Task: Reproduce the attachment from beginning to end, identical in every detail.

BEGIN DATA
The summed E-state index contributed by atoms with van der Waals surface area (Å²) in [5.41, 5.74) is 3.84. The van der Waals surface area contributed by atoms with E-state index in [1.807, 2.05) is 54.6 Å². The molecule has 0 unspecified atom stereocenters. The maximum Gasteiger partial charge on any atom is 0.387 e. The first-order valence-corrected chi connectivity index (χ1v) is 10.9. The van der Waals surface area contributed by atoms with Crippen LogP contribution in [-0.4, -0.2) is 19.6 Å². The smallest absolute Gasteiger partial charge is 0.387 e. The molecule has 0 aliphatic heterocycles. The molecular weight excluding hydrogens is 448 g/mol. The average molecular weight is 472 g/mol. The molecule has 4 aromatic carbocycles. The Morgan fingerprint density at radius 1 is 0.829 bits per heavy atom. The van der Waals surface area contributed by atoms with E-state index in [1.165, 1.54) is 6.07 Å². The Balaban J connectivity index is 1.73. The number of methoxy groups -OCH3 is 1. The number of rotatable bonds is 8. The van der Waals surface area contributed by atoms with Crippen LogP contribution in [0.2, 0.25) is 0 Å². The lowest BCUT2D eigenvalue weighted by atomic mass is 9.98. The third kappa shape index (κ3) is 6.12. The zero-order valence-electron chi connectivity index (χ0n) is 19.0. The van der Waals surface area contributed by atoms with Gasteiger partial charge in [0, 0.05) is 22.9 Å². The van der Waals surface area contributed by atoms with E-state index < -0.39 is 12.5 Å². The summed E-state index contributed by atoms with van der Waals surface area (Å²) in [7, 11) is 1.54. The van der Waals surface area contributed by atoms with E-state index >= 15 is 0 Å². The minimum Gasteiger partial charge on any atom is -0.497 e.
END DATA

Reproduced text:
The summed E-state index contributed by atoms with van der Waals surface area (Å²) in [5.41, 5.74) is 3.84. The van der Waals surface area contributed by atoms with E-state index in [1.807, 2.05) is 54.6 Å². The molecule has 0 unspecified atom stereocenters. The maximum Gasteiger partial charge on any atom is 0.387 e. The first-order valence-corrected chi connectivity index (χ1v) is 10.9. The van der Waals surface area contributed by atoms with Crippen LogP contribution in [-0.4, -0.2) is 19.6 Å². The smallest absolute Gasteiger partial charge is 0.387 e. The molecule has 0 aliphatic heterocycles. The molecular weight excluding hydrogens is 448 g/mol. The average molecular weight is 472 g/mol. The molecule has 4 aromatic carbocycles. The Morgan fingerprint density at radius 1 is 0.829 bits per heavy atom. The van der Waals surface area contributed by atoms with E-state index in [1.165, 1.54) is 6.07 Å². The Balaban J connectivity index is 1.73. The number of methoxy groups -OCH3 is 1. The number of rotatable bonds is 8. The van der Waals surface area contributed by atoms with Crippen LogP contribution in [0.2, 0.25) is 0 Å². The lowest BCUT2D eigenvalue weighted by atomic mass is 9.98. The third kappa shape index (κ3) is 6.12. The zero-order valence-electron chi connectivity index (χ0n) is 19.0. The van der Waals surface area contributed by atoms with Gasteiger partial charge in [0, 0.05) is 22.9 Å². The van der Waals surface area contributed by atoms with E-state index < -0.39 is 12.5 Å². The summed E-state index contributed by atoms with van der Waals surface area (Å²) in [7, 11) is 1.54. The van der Waals surface area contributed by atoms with E-state index >= 15 is 0 Å². The minimum Gasteiger partial charge on any atom is -0.497 e.